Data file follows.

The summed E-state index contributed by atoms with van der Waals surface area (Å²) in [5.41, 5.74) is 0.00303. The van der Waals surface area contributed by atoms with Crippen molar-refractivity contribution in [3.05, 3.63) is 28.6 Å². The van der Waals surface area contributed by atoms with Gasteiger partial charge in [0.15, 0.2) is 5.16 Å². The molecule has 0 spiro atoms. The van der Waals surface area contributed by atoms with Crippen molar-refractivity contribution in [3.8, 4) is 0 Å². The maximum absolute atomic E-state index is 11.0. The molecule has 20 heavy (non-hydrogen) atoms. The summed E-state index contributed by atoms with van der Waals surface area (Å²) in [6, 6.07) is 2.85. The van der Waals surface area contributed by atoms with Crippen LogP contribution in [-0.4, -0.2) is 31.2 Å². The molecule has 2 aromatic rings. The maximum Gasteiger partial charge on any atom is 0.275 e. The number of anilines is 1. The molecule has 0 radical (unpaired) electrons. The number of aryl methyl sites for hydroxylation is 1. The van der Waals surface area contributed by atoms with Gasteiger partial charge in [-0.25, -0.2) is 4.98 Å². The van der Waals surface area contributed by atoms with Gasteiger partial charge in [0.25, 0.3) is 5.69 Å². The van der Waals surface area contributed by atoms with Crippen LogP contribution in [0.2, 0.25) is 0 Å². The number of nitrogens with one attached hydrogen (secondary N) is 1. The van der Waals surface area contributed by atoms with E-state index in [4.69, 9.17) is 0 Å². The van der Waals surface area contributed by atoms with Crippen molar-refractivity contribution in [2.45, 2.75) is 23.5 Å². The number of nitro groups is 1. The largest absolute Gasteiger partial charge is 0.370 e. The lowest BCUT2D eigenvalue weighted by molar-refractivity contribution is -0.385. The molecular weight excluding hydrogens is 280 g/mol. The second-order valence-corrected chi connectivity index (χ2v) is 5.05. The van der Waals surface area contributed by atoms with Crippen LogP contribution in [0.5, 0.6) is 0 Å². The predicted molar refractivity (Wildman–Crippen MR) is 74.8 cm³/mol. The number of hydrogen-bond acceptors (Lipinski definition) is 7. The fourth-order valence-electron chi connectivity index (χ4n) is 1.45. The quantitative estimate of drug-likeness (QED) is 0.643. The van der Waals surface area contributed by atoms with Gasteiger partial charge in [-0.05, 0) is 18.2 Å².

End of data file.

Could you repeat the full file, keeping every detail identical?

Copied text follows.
The summed E-state index contributed by atoms with van der Waals surface area (Å²) in [5.41, 5.74) is 0.00303. The van der Waals surface area contributed by atoms with Crippen molar-refractivity contribution in [3.05, 3.63) is 28.6 Å². The van der Waals surface area contributed by atoms with Gasteiger partial charge in [0.15, 0.2) is 5.16 Å². The molecule has 0 spiro atoms. The van der Waals surface area contributed by atoms with Crippen molar-refractivity contribution in [3.8, 4) is 0 Å². The maximum absolute atomic E-state index is 11.0. The molecule has 20 heavy (non-hydrogen) atoms. The summed E-state index contributed by atoms with van der Waals surface area (Å²) in [6, 6.07) is 2.85. The van der Waals surface area contributed by atoms with Crippen LogP contribution in [-0.4, -0.2) is 31.2 Å². The molecule has 2 aromatic rings. The maximum Gasteiger partial charge on any atom is 0.275 e. The number of anilines is 1. The molecule has 0 radical (unpaired) electrons. The number of aryl methyl sites for hydroxylation is 1. The van der Waals surface area contributed by atoms with Gasteiger partial charge in [-0.25, -0.2) is 4.98 Å². The van der Waals surface area contributed by atoms with Gasteiger partial charge in [0.25, 0.3) is 5.69 Å². The van der Waals surface area contributed by atoms with Crippen LogP contribution in [0.2, 0.25) is 0 Å². The number of nitrogens with one attached hydrogen (secondary N) is 1. The van der Waals surface area contributed by atoms with E-state index in [4.69, 9.17) is 0 Å². The van der Waals surface area contributed by atoms with Crippen molar-refractivity contribution in [2.45, 2.75) is 23.5 Å². The number of nitro groups is 1. The largest absolute Gasteiger partial charge is 0.370 e. The lowest BCUT2D eigenvalue weighted by molar-refractivity contribution is -0.385. The molecular weight excluding hydrogens is 280 g/mol. The second-order valence-corrected chi connectivity index (χ2v) is 5.05. The van der Waals surface area contributed by atoms with Crippen LogP contribution in [0.5, 0.6) is 0 Å². The predicted molar refractivity (Wildman–Crippen MR) is 74.8 cm³/mol. The number of hydrogen-bond acceptors (Lipinski definition) is 7. The fourth-order valence-electron chi connectivity index (χ4n) is 1.45. The quantitative estimate of drug-likeness (QED) is 0.643. The van der Waals surface area contributed by atoms with Gasteiger partial charge in [-0.05, 0) is 18.2 Å².